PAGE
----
For an Indian who has known for long that ‘foreign hands’ try to stir the domestic pot, it is amusing to read an Oxford don declaring that it is now Brazil’s and India’s turn to have their elections manipulated by Russia. Professor Philip N. Howard, of the Oxford Internet Institute, recently told the US senate intelligence committee that Russia would seek to interfere in the forthcoming elections in Brazil and India, after having “successfully done so in the US in 2016. That may be news to the greenhorns in the US senate, but no one in the third world would be surprised.
For years now, intelligence agencies of major powers, especially the US and Russia, have tried to manipulate public opinion in many countries. Not only have they tried to ‘influence’ the democratic process, but both have been guilty of even jettisoning democracy to suit their national interest.
Some believe that Indira Gandhi imposed Emergency after being told by Cuba’s Fidel Castro that after the assassination of Chile’s Salvador Allende, allegedly by the CIA, she was to be the next target. The KGB’s attempt to influence Indian politicians is now partly documented in the Mitrokhin Archives (mitrokhinarchives.com).
Former head of the Research and Analysis Wing, Vikram Sood, writes in his book, The Unending Game: A Former R&AW Chief’s Insights into Espionage: “Throughout the Cold War, India was an arena where all the major intelligence agencies carried on with their Cold War rivalries. Attempts to entice and suborn politicians, civil servants, armed forces and the media were routine.” Sood tells us about the systematic manner in which both the CIA and the KGB have sought to influence the political discourse in India both through direct intervention, like funding ‘friendly’ individuals and institutions, and through the media.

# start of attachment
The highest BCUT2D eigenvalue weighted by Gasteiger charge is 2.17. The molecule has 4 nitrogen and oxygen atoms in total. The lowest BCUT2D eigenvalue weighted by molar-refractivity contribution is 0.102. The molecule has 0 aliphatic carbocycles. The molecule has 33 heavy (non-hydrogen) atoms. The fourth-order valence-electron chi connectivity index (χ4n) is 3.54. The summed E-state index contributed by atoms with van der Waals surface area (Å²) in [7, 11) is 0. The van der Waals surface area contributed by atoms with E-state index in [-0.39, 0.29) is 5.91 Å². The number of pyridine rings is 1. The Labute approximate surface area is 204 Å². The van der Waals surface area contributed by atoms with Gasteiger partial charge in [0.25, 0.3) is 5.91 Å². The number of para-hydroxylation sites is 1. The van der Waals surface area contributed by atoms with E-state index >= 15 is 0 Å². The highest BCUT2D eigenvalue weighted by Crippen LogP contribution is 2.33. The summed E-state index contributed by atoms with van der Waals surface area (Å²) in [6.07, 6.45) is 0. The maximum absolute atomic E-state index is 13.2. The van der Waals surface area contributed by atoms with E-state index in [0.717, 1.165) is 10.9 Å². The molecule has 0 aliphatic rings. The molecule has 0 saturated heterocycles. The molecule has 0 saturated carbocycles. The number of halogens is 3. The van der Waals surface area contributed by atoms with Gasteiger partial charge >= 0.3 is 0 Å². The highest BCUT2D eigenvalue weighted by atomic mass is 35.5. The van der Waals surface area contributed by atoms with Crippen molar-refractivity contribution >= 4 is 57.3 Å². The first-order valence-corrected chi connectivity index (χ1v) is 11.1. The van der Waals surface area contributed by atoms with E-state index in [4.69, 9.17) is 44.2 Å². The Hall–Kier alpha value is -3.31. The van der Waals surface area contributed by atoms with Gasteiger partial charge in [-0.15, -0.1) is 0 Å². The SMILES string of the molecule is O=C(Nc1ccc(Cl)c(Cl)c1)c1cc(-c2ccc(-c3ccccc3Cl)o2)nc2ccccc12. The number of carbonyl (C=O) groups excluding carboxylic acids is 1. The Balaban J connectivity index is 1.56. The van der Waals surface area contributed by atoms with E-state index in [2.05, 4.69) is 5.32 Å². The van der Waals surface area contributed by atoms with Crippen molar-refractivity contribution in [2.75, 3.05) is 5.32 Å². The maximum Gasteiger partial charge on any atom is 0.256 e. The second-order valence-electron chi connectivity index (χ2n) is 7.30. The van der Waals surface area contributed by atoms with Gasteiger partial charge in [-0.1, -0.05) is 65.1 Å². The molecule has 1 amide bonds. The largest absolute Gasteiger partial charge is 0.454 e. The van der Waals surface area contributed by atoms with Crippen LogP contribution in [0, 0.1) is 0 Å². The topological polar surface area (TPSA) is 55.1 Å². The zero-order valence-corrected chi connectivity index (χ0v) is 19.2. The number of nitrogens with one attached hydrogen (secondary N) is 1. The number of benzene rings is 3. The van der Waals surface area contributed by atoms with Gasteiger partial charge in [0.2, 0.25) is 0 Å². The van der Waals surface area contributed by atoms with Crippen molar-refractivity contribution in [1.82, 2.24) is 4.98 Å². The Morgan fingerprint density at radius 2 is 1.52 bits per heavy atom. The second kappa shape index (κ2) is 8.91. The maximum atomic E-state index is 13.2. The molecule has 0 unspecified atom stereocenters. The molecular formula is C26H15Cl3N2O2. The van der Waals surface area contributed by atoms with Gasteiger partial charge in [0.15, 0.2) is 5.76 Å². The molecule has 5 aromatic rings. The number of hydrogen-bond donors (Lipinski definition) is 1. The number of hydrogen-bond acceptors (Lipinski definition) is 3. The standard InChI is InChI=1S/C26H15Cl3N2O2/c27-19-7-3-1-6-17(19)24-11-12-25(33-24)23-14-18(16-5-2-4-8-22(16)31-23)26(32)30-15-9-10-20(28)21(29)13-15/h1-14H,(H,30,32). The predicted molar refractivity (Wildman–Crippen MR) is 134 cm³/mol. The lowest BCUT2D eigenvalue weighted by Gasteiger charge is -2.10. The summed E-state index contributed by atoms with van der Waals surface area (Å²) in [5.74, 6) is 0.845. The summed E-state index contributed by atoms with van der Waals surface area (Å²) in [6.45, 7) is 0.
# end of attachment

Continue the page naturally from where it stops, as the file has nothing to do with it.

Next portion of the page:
What Howard did not reveal to the US senate is the preference the Russians are likely to show in Brazil and India. In the US, the Russians allegedly favoured President Donald Trump. We can easily surmise, given the politics of Brazil, that the Russians are likely to favour the former trade unionist and ex-president Lula da Silva. According to the Mitrokhin Archives, the Soviets opted for Indira Gandhi during the Cold War. Sood mentions that some in India believed the Americans favoured Morarji Desai. One wonders who their candidates would be today.
Staying away from Cold War binaries and recognising the increasingly multipolar nature of the global balance of power, Prime Minister Narendra Modi has maintained a balance in India’s relations with both the US and Russia. Both are unlikely to want to see him go.
While much is written about the role of the CIA and the KGB in India, we know little about the role of the intelligence agencies of China, Saudi Arabia, Iran and, of course, Pakistan. The fact is all of them should be expected to be active in India. Over the past decade, they have all tried to influence Indian public opinion. The Indian government has adequate information on this score. During the political debate in India on the civil nuclear energy agreement between India and the US, all of the above tried to influence public opinion on the deal and India’s relations with the US. The most active were the Chinese and the Iranians.
It is surprising that so much of the US public debate on the ‘foreign hand’ remains focused on Russia. Surely, the Chinese and the nations of the Middle East must have an equal interest in the outcome of US elections. The bottom line is that spooking is what everyone does to everyone. Only some get found out.
Baru is an economist and a writer.
He was adviser to former prime minister Manmohan Singh.